Hamline News

Summer Research

During the summer of 2017, the Center for Justice and Law supported faculty and student research through the award of a competitive grant. Stacie Bosley, professor in the School of Business, was awarded the grant for her project, “Judgment and Decision-Making in a Pyramid Scheme Experiment: Lessons for Active Consumer Education.” Working with University of Minnesota colleague Marc Bellemare, as well as Hamline University and University of Minnesota students, the team conducted research at the Minnesota State Fair. Two Hamline undergraduate students, Linda Umwali and Joshua York, worked full-time on the project as part of Summer Collaborative Research and will present their research at the 2018 National Conference on Undergraduate Research.

This project explores individual judgment and decision-making in the context of a pyramid scheme experiment, conducted at the 2017 Minnesota State Fair in collaboration with the University of Minnesota’s Driven to Discover program. The experimental structure asks subjects to make a choice with actual money at stake, where one option allows the subject to invest in a classic pyramid scheme – the Airplane Game. The game is designed to reflect illegal schemes promoted to consumers in everyday life. After making a choice with their allotted funds, subjects respond to questions that probe potential markers of vulnerability, including demographics, income, cognitive ability, impulsivity, risk preferences and financial literacy. All participants are fully debriefed through videos that educate subjects about pyramid scheme fraud, warning signs, and related consumer resources. Both English and Spanish-proficient adults are eligible to participate. Experimental results are used to explore pitfalls in judgment and decision-making processes and to identify correlates of consumer vulnerability, useful in the development of targeted consumer education.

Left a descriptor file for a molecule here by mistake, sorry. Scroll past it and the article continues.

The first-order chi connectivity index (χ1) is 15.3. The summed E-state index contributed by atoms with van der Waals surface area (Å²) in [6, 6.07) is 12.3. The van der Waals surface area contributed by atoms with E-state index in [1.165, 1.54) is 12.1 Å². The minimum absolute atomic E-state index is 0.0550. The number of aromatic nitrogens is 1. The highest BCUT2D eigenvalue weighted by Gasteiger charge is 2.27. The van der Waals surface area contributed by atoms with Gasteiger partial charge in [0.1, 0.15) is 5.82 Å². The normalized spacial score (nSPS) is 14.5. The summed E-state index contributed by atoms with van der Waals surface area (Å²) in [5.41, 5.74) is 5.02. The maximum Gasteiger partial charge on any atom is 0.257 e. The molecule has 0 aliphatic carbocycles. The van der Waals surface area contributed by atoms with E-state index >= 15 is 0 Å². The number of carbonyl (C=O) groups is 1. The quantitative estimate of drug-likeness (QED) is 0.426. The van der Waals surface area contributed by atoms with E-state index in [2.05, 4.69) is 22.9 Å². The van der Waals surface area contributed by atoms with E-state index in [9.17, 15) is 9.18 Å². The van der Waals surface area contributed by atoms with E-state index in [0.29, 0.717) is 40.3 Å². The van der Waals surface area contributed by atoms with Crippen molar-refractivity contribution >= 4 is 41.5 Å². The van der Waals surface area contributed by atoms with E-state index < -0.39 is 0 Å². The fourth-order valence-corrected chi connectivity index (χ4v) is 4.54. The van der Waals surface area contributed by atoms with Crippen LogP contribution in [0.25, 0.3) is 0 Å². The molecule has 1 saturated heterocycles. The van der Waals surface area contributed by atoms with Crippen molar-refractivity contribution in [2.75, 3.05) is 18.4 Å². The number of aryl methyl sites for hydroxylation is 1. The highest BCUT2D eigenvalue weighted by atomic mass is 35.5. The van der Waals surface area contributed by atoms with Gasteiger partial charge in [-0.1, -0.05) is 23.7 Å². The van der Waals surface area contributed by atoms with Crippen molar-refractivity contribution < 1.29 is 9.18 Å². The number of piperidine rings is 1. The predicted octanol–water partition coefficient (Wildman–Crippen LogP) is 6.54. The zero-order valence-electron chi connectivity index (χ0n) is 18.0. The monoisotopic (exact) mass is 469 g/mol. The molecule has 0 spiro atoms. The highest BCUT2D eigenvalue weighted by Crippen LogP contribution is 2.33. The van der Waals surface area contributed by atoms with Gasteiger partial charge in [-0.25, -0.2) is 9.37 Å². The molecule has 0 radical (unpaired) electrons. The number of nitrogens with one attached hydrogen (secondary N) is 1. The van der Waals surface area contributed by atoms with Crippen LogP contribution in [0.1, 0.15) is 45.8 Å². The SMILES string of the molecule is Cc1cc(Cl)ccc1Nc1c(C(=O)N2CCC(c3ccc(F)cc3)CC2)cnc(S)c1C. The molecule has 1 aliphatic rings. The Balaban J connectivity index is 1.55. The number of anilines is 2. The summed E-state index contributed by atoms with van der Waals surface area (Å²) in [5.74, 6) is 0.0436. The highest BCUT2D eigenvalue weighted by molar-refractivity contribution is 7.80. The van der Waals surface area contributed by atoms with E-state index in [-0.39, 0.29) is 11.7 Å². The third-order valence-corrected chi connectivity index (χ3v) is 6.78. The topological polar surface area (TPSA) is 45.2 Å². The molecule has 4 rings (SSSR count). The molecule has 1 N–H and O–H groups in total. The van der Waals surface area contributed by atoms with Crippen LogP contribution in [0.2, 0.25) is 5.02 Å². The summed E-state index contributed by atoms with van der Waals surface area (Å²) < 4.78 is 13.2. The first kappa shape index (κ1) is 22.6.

The research team recorded demographic, psychological, cognitive, and behavioral characteristics for 452 subjects at the 2017 Minnesota State Fair. Overall, 44% of subjects chose to invest money in the pyramid scheme.

Results indicate that a straightforward, simple treatment – a reminder to pay attention to the odds of winning or losing – reduces fraud uptake, but only for subjects with a post-secondary education. Correlates of victimization include cognitive ability, risk preferences, religiosity, and prior exposure to pyramid scheme fraud. Subject reliance on probabilities in decision-making and the accuracy of subjective expectations are the most statistically significant predictors of the decision to invest in a fraudulent pyramid scheme.

Future extensions of this research include additional experimentation on a nationally representative sample of subjects, development of consumer protection materials, and examination of consumer protection efficacy (i.e., testing information retention and salience across multiple modes of education).

For further information please contact Dr. Stacie Bosley, sbosley@hamline.edu.